Where to Buy Knives, Part 2
By Gary Zinn
In Where to Buy Knives, Part 1, I discussed four major internet cutlery vendors with whom I am quite familiar, plus six others that I believe to be major reputable players in the market. My focus in Part 1 was on the conventional knives one might own and use for everyday carry, hunting and general outdoor use. I think of these as pocket and belt knives.
I did not delve into sources of kitchen cutlery, machetes, sharpening tools, sheaths and pouches. This article, Part 2, will focus mainly on these items, plus I will touch on a few miscellaneous topics.
Good kitchen knives are important, but one does not need a twenty piece matched set of knives and accessories to get the job done. My wife uses a five inch utility knife almost exclusively in the kitchen. My daughter, who prepares a gourmet meal for the family about once a week, prefers chef knives in three different sizes. I help them frequently and do most of my damage with a straight boning knife or curved slicer (five and six inch, respectively) or with a four inch Cold Steel Canadian Belt Knife. We have several other kitchen knives, such as roast carvers, bread slicers, etc., but these get used only occasionally.
My point is that a few good knives that meet the needs and preferences of the food preparer are more important than having every kitchen knife imaginable. The key is to decide what one really needs; not only knives, but also related kitchen gear, such as cooking forks, spatulas, etc.
All the vendors I listed in Part 1 of this article carry a selection of quality kitchen cutlery, including individual pieces and knife sets. Beyond those, two other internet vendors may be of interest.
The site www.webrestaurantstore.com goes far beyond cutlery, but has a strong cutlery section. Click "Smallwares" on the home page of the site. Featured brands of cutlery include Victorinox, Mercer and Dexter-Russell.
Speaking of Dexter-Russell cutlery, their own website has a direct order store that covers the ten lines of food preparation knives that the company (the largest U.S. cutlery maker) sells. These product lines cover the range from utilitarian to very upscale, with items in each line priced accordingly.
Turning to local retail outlets, the big box department stores are not a good bet for quality kitchen knives. In Part 1, I said these stores have limited offerings of mostly lower quality sporting knives, with store staff who know little about knives. The same applies to kitchen knives from these sources. Retail houseware stores, though, are a viable source of good kitchen cutlery.
Discount Cutlery (www.discountcutlery.net) has by far the strongest position in machetes among my list of ten major internet sporting knife vendors. A scattering of brands and types of machetes can be found among the other nine.
Discount Cutlery does not dominate the niche, though, because there are two other websites that specialize in machetes. These are The Machete Store (www.themachetestore.com) and Machete Specialists (www.machetespecialists.com). See my article Machetes for further information on selecting, using and maintaining these specialized tools.
To guide the discussion of this subject, I will divide sharpening methods into the following categories:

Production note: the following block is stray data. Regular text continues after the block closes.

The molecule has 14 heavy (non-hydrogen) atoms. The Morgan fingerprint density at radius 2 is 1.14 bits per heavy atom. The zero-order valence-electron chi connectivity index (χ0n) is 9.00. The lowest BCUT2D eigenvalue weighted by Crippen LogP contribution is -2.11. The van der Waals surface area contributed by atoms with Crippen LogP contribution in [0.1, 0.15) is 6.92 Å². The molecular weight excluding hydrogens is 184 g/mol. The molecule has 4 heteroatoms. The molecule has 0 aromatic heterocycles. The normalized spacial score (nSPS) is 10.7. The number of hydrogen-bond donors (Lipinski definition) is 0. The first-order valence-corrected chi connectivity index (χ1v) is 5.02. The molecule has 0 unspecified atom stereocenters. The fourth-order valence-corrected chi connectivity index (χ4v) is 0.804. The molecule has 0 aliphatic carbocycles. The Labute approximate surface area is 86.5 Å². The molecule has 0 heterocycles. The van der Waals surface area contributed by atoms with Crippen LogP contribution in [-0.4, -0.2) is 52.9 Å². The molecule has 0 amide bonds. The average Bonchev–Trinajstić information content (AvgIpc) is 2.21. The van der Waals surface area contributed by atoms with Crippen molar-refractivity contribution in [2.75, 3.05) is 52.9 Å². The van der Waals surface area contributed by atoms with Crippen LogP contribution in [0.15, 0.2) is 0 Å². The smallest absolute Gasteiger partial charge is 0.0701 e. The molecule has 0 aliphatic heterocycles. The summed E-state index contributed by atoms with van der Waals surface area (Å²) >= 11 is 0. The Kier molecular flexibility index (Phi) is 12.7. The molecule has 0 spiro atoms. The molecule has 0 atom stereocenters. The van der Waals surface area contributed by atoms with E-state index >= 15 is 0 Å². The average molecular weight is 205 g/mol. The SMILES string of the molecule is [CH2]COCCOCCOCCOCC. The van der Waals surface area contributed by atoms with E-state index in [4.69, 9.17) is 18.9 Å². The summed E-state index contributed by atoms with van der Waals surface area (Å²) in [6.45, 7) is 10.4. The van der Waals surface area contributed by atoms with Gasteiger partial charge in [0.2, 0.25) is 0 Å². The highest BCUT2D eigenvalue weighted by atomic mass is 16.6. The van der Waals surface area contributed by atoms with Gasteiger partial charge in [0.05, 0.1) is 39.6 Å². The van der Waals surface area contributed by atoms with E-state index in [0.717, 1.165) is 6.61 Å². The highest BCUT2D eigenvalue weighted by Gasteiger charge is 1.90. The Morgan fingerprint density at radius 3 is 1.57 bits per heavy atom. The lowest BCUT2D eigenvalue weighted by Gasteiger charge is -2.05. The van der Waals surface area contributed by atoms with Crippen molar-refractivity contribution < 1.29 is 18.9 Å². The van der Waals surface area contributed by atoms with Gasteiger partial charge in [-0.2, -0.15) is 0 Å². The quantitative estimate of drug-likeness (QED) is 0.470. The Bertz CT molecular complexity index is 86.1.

All of the vendors I listed in Part 1 carry sharpening tools that fit in one or more of these categories. Bench stones are my way of doing the job. As I recounted in Knife Sharpening 101 - The EZ Method, I learned freehand sharpening at a young age and have refined my tools and techniques over the years. This method uses bench stones or a three stone unit, usually called a tri-hone, to cut and smooth a ground bevel on a knife. The edge is finished by honing with crock sticks and butchers steel (see Knife Honing with Crock Sticks and a Butchers Steel), or by stropping.
Most of the vendors from Part 1 offer stones that are suitable for manual freehand sharpening, but I want to add another that is a must-shop site for anyone wanting to put together a sharpening stone kit. This is www.bestsharpeningstones.com, which has an excellent selection of Arkansas and silicon carbide stones, plus diamond impregnated sharpening plates and even water stones.
Best of all, this site is a very good source of tri-hone (three stone) sets. Their house brand sets look as good as any I have seen on the current market and are very reasonably priced. They even offer a four stone set in two sizes. See the Arkansas Stones section of the website to study the full selection.
If one is interested in a diamond plate sharpener, I recommend the Work Sharp Guided Sharpening System and Guided Field Sharpener tools. Both are available from www.sharpeningsupplies.com.
For honing, the Lansky Master's Edge Sharpening System has everything that one is likely to need in a crock stick type sharpener. Many of the vendors I have mentioned offer this or other crock stick systems. Butchers steels can be found on many of the sites that carry a good selection of kitchen cutlery.
Manual sharpening systems using guided sharpening tools (clamps, jigs and small sharpening stones mounted on guide rods) are quite popular. I have had enough experience with them to understand why. They yield quite precise and consistent bevel edges and can do everything from heavy grinding to fine polishing with the appropriate range of stones.